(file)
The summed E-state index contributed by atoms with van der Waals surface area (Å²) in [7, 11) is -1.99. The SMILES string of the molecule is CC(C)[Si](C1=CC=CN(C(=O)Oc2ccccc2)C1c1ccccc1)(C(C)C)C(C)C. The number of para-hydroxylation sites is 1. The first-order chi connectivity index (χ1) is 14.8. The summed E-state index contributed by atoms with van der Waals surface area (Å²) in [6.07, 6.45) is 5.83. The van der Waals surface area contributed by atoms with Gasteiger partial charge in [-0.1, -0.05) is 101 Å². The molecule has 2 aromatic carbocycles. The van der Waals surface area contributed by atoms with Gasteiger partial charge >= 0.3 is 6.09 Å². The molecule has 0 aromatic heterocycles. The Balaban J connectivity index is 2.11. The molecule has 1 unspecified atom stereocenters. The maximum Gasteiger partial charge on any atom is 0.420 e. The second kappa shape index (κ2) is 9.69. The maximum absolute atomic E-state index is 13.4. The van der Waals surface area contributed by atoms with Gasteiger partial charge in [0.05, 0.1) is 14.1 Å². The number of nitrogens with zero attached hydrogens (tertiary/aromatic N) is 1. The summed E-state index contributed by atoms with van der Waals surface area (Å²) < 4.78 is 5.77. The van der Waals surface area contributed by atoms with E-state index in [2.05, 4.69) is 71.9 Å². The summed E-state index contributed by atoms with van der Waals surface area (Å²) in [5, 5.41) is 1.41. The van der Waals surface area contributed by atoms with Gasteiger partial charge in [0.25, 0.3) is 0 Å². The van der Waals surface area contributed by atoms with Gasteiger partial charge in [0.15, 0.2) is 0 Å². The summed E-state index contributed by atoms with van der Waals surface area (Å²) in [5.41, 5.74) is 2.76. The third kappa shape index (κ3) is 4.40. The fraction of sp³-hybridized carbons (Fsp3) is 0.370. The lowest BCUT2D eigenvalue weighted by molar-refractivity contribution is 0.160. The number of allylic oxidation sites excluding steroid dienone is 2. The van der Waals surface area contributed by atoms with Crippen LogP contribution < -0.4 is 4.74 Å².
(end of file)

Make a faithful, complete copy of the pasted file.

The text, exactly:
The summed E-state index contributed by atoms with van der Waals surface area (Å²) in [7, 11) is -1.99. The SMILES string of the molecule is CC(C)[Si](C1=CC=CN(C(=O)Oc2ccccc2)C1c1ccccc1)(C(C)C)C(C)C. The number of para-hydroxylation sites is 1. The first-order chi connectivity index (χ1) is 14.8. The summed E-state index contributed by atoms with van der Waals surface area (Å²) in [6.07, 6.45) is 5.83. The van der Waals surface area contributed by atoms with Gasteiger partial charge in [-0.1, -0.05) is 101 Å². The molecule has 2 aromatic carbocycles. The van der Waals surface area contributed by atoms with Gasteiger partial charge >= 0.3 is 6.09 Å². The molecule has 0 aromatic heterocycles. The Balaban J connectivity index is 2.11. The molecule has 1 unspecified atom stereocenters. The maximum Gasteiger partial charge on any atom is 0.420 e. The second kappa shape index (κ2) is 9.69. The maximum absolute atomic E-state index is 13.4. The van der Waals surface area contributed by atoms with Gasteiger partial charge in [0.05, 0.1) is 14.1 Å². The number of nitrogens with zero attached hydrogens (tertiary/aromatic N) is 1. The summed E-state index contributed by atoms with van der Waals surface area (Å²) < 4.78 is 5.77. The van der Waals surface area contributed by atoms with E-state index in [2.05, 4.69) is 71.9 Å². The summed E-state index contributed by atoms with van der Waals surface area (Å²) in [5, 5.41) is 1.41. The van der Waals surface area contributed by atoms with Gasteiger partial charge in [0.25, 0.3) is 0 Å². The van der Waals surface area contributed by atoms with Gasteiger partial charge in [0.15, 0.2) is 0 Å². The summed E-state index contributed by atoms with van der Waals surface area (Å²) in [5.41, 5.74) is 2.76. The third kappa shape index (κ3) is 4.40. The fraction of sp³-hybridized carbons (Fsp3) is 0.370. The lowest BCUT2D eigenvalue weighted by molar-refractivity contribution is 0.160. The number of allylic oxidation sites excluding steroid dienone is 2. The van der Waals surface area contributed by atoms with Crippen LogP contribution < -0.4 is 4.74 Å².